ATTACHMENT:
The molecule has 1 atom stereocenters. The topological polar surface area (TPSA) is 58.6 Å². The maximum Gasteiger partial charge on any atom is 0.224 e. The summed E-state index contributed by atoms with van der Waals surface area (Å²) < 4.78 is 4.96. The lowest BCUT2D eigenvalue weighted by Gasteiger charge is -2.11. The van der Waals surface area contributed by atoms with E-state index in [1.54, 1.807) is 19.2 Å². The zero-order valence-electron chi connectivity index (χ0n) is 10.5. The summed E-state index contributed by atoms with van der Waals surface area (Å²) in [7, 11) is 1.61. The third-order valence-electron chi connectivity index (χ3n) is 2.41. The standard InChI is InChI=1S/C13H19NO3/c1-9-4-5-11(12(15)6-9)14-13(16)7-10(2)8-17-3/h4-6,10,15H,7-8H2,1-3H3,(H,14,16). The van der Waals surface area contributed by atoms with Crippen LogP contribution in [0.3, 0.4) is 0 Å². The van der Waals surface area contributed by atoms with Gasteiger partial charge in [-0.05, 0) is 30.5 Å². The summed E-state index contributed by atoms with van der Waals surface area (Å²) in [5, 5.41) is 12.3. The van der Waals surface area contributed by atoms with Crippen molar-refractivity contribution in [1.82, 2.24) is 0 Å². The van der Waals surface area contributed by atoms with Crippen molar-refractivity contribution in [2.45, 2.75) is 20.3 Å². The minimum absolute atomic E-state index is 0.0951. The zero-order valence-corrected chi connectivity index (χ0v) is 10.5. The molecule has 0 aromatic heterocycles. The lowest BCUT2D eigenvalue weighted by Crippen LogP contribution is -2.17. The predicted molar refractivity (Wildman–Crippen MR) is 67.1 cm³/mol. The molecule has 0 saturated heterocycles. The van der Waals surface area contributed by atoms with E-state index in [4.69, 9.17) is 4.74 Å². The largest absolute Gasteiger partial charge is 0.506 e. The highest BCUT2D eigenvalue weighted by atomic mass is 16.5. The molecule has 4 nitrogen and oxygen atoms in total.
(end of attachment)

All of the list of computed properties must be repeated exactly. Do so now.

The molecule has 1 atom stereocenters. The topological polar surface area (TPSA) is 58.6 Å². The maximum Gasteiger partial charge on any atom is 0.224 e. The summed E-state index contributed by atoms with van der Waals surface area (Å²) < 4.78 is 4.96. The lowest BCUT2D eigenvalue weighted by Gasteiger charge is -2.11. The van der Waals surface area contributed by atoms with E-state index in [1.54, 1.807) is 19.2 Å². The zero-order valence-electron chi connectivity index (χ0n) is 10.5. The summed E-state index contributed by atoms with van der Waals surface area (Å²) in [7, 11) is 1.61. The third-order valence-electron chi connectivity index (χ3n) is 2.41. The standard InChI is InChI=1S/C13H19NO3/c1-9-4-5-11(12(15)6-9)14-13(16)7-10(2)8-17-3/h4-6,10,15H,7-8H2,1-3H3,(H,14,16). The van der Waals surface area contributed by atoms with Crippen LogP contribution in [0.3, 0.4) is 0 Å². The van der Waals surface area contributed by atoms with Gasteiger partial charge in [-0.05, 0) is 30.5 Å². The summed E-state index contributed by atoms with van der Waals surface area (Å²) in [5, 5.41) is 12.3. The van der Waals surface area contributed by atoms with Crippen molar-refractivity contribution in [1.82, 2.24) is 0 Å². The van der Waals surface area contributed by atoms with Crippen molar-refractivity contribution in [2.45, 2.75) is 20.3 Å². The minimum absolute atomic E-state index is 0.0951. The zero-order valence-corrected chi connectivity index (χ0v) is 10.5. The molecule has 0 aromatic heterocycles. The lowest BCUT2D eigenvalue weighted by Crippen LogP contribution is -2.17. The predicted molar refractivity (Wildman–Crippen MR) is 67.1 cm³/mol. The molecule has 0 saturated heterocycles. The van der Waals surface area contributed by atoms with E-state index in [4.69, 9.17) is 4.74 Å². The largest absolute Gasteiger partial charge is 0.506 e. The highest BCUT2D eigenvalue weighted by atomic mass is 16.5. The molecule has 4 nitrogen and oxygen atoms in total.